I am placed with two Americans and one teacher from China with good conversational English. There is a good sized foreigner community in Chiang Rai too. Some people are placed in schools as the only white person and pretty much the only person who speaks English for miles. This definitely poses a whole new challenge than being placed in Bangkok or Chiang Mai, for instance, where there are foreigners everywhere and all the restaurants are in English. As shocking as it is initially, it's something that quickly becomes the norm and you will find your Thai language skills improving immensely. You will be stared at everywhere you go because a lot of these people never see any white people roaming around, especially the small villages. But there is no hostility and they embrace when you try and speak in Thai or help them with English. 

How do you deal with all the bugs? 
Dealing with the bugs is just that: you just deal with them. To be very honest, they are fucking disgusting. Showering last night I had a spider, 3 different kinds of ants, mosquitos, geckos, and flies in there with me, all at the same time. One day, I left a bag of food on my desk in my room, and 3 hours later I had a colony of ants overtaking my room. You will get eaten alive by mosquitos when you get here, but it decreases as time goes on. There are also giant lizards called Tokays who are about a foot long who like to live in our house. Some other people I've talked to have much nicer living accommodations (like not as many bugs and sealed rooms) but it all depends. The thing is, you'll get used to them. They are gross and disgusting, but you just learn to accept it (like most things that challenge you in Thailand). 

What is the classroom situation like?  
The classrooms vary from school to school on a vast scale. Some teachers have 8 students in their classes, some have 60. Some have little angels who listen to everything you say and never talk in class, and some have little shits who try and light things on fire and hit each other or push you. I am lucky enough to have VERY well behaved students (I think because it's a boarding school). There are 24 students in each of my classes (one with 36) which is a perfect amount. Ideal for pair work, group work, lectures and games. They don't get as easily distracted as my one class of 36 students, which is much more challenging, but still manageable.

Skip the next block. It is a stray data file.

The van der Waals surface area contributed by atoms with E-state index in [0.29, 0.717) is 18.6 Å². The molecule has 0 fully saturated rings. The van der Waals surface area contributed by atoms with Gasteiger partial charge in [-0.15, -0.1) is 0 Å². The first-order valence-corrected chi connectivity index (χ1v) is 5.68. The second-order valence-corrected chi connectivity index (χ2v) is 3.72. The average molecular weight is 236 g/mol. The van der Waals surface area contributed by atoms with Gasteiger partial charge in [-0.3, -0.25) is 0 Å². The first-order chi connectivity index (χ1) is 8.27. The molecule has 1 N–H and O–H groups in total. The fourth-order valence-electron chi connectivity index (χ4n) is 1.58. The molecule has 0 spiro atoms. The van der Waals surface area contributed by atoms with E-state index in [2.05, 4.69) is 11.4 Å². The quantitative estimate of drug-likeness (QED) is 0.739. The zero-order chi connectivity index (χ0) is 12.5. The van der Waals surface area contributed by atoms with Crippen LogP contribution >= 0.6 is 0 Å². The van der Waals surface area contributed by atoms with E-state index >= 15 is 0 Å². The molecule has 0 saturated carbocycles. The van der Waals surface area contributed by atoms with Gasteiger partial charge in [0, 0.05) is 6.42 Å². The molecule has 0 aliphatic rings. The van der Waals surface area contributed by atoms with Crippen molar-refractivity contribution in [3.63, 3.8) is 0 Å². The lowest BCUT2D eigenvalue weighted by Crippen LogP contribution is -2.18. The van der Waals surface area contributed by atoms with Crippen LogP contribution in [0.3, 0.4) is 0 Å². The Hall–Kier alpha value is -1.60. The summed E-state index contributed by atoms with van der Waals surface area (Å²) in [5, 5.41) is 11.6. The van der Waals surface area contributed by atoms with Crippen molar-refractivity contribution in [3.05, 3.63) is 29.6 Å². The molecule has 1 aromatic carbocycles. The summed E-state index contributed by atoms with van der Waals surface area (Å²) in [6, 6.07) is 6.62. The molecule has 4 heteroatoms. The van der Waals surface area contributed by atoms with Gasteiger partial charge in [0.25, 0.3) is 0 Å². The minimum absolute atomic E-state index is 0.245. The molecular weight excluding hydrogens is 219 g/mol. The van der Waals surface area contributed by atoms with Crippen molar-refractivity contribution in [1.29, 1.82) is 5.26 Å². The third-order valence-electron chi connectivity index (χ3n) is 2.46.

Orientation is going to tell you this every time you have a question about teaching, It depends. It will seriously become the most irritating thing you hear because all you want is an answer about what you are going to experience, but it is seriously the only way to effectively answer. You will VERY quickly find out how your school operates. I know a lot of teachers are having issues with their naughty kids being very rude and inappropriate, so thinking of some effective disciplinary measures would be good to have if you need them. I haven't had to discipline any of my kids though, since they are all so well behaved. Thai students do talk a lot in class, but it's not rude like it would be in America…they just talk a lot. And cheating is a big thing in Thailand too that's not really punished in anyway…you basically just learn how different the school system is than America and learn to adapt very quickly.  But no matter how awful the students can potentially be IN class, outside of class they LOVE you. The amount of respect and excitement they get when you walk by them and they yell, "HI TEACHA" can seriously make any awful class or day you might be having, into a good one. They will listen to you and respect you, even if you have to punish them if they are really bad. But those smiles and waves everywhere you go will make your heart melt. I don't even want to be a teacher in the future and it's making me very attached!

So in conclusion...
The best advice I can give you is to not have set expectations about this trip. My best experiences so far have been the spontaneous things I said "yes" to and never thought I would have the balls to do in my regular life in the states. Playing volleyball with a bunch of 17 year old lady boys who far surpassed my skills? Sure! Renting motorbikes to find an elusive waterfall that took up 2+ hours to find? Yup! Trekking through the scratchy and buggy forest to find a giant buddha cave? Of course.

All I know is that I am a MUCH stronger women in the short weeks I've been here when it comes to dealing with nearly everything: bugs, anxiety, problems, the heat, transportation, language barriers, food…damn near everything. You really learn, as much as I wanted to deny it, that there is nothing to worry about. The culture really starts to infuse your thinking, and you develop a much more casual, laid back attitude about everything. Really nice to learn because I was SUPER uptight when I got here.

I personally never thought I would be strong enough to do something like this, but seeing myself 7 weeks into this makes me so proud of myself. I definitely recommend this to anyone, for me it is a journey to see what I am capable and push my comfort zone, for some it is an excuse to party in Thailand and teach periodically, and for others it's a transition into full time teaching. So whatever this experience is for you, it will be a good one you won't regret.

If anyone has any questions about Teaching Abroad in Thailand or wants to ask me questions feel free to email me:

Love and light to you all! -Amy

No comments:

Post a Comment